A single, peeled lime has similar nutrients:

A single orange has slightly more calories and sugar:

Portion Control and Things to Consider

Citrus fruits come readily packaged in their suggested serving size of one fruit. Their natural sugars and health benefits generally make them good additions to any diet. However, the strong acids in citrus fruits can damage tooth enamel over time. To avoid this, be sure to brush your teeth after each meal. If you are on the go, rinsing your mouth with water after eating citrus fruits can remove some of the acids and help prevent damage to your teeth.

Continued

How to Prepare Citrus Fruits

When buying citrus fruits, look for ones that feel heavy for their size. Choose those with fine-grained, firm skins. Avoid overly soft fruits and those that have signs of mold.

Fresh citrus fruits can be stored at room temperature or in the refrigerator. They’ll typically last about a week at room temperature and a few weeks when refrigerated. To help them stay fresh, don’t wash them until you’re ready to eat them.

You can prepare citrus fruits in a variety of different ways, including:

  • Add orange and grapefruit segments to a fresh fruit salad.
  • Top a breakfast parfait or oatmeal with citrus fruit.
  • Make fresh-squeezed juice from your favorite citrus fruit to go with your breakfast.
  • Add a splash of lemon or lime juice to guacamole.
  • Squeeze lemon juice over salmon or lobster.
  • Sprinkle zested citrus peel in baked goods, such as cookies, cupcakes, or muffins.
  • Create a citrus sauce for roast chicken or pork.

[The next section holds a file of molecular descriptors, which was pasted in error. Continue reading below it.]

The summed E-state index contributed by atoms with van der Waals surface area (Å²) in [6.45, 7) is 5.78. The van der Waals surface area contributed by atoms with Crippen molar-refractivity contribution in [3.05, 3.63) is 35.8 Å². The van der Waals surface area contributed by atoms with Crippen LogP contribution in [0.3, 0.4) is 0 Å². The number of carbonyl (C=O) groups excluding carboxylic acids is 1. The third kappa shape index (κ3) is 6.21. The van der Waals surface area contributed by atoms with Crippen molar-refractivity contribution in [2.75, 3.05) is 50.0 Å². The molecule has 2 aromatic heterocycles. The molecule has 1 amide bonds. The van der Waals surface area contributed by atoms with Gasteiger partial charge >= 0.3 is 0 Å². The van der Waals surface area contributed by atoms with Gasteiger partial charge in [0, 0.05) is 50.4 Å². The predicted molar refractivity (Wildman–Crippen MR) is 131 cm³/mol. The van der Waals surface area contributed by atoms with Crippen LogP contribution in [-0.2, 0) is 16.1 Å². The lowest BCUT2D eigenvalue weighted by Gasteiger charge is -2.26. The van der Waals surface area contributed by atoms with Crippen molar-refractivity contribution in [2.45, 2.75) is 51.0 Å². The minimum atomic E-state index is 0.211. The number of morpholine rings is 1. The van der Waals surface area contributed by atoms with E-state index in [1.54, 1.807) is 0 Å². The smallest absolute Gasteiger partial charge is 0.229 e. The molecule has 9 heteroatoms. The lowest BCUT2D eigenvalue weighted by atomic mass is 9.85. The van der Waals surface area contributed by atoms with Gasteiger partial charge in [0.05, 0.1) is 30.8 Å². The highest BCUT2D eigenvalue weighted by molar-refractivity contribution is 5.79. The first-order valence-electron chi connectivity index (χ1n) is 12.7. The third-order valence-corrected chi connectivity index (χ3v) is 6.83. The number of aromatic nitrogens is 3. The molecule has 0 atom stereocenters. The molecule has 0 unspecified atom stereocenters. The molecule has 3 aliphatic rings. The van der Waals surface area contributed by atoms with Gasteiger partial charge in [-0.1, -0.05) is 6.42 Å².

• Dry citrus slices and dip them in dark chocolate.
  • Candy citrus peels for a sweet treat.
WebMD Medical Reference Reviewed by Dan Brennan, MD on September 02, 2020

Sources

SOURCES:

Encyclopaedia Britannica: “Citrus.”

Archaeology: “The History of Citrus Fruit.”

World’s Healthiest Foods: “Lemons/Limes.”

World’s Healthiest Foods: “Oranges.”

World’s Healthiest Foods: “Grapefruit.”

Journal of Leukocyte Biology: “Technical Advance: Ascorbic Acid Induces Development of Double-Positive T Cells from Human Hematopoietic Stem Cells in the Absence of Stromal Cells.”

The Cochrane Database of Systematic Reviews, 2: “Vitamin C for Preventing and Treating the Common Cold.”

Urology: “Changing Trends in the American Diet and the Rising Prevalence of Kidney Stones.”

Frontiers in Pharmacology: “Anticancer Potential of Citrus Juices and Their Extracts: A Systematic Review of Both Preclinical and Clinical Trials.”

Chemistry Central Journal: “Citrus Fruits as a Treasure Trove of Active Natural Metabolites that Potentially Provide Benefits for Human Health.”

Harvard Health Publishing: “Getting More Potassium and Less Salt May Cut Heart Attack, Stroke Risk.”

The Benefits of Natural Products for Neurodegenerative Diseases: “Role of Quercetin Benefits in Neurodegeneration.”

The American Journal of Clinical Nutrition: “Chronic Consumption of Flavanone-Rich Orange Juice Is Associated with Cognitive Benefits: An 8-Week Randomized, Double-Blind, Placebo-Controlled Trial in Healthy Older Adults.”

The American Journal of Clinical Nutrition: “Dietary Nutrient Intakes and Skin-Aging Appearance Among Middle-Aged American Women.”

© 2020 WebMD, LLC. All rights reserved.

Pagination

Get Diet and Fitness Tips In Your Inbox

Eat better and exercise smarter. Sign up for the Food & Fitness newsletter.

By clicking Subscribe, I agree to the WebMD Terms & Conditions & Privacy Policy and understand that I may opt out of WebMD subscriptions at any time.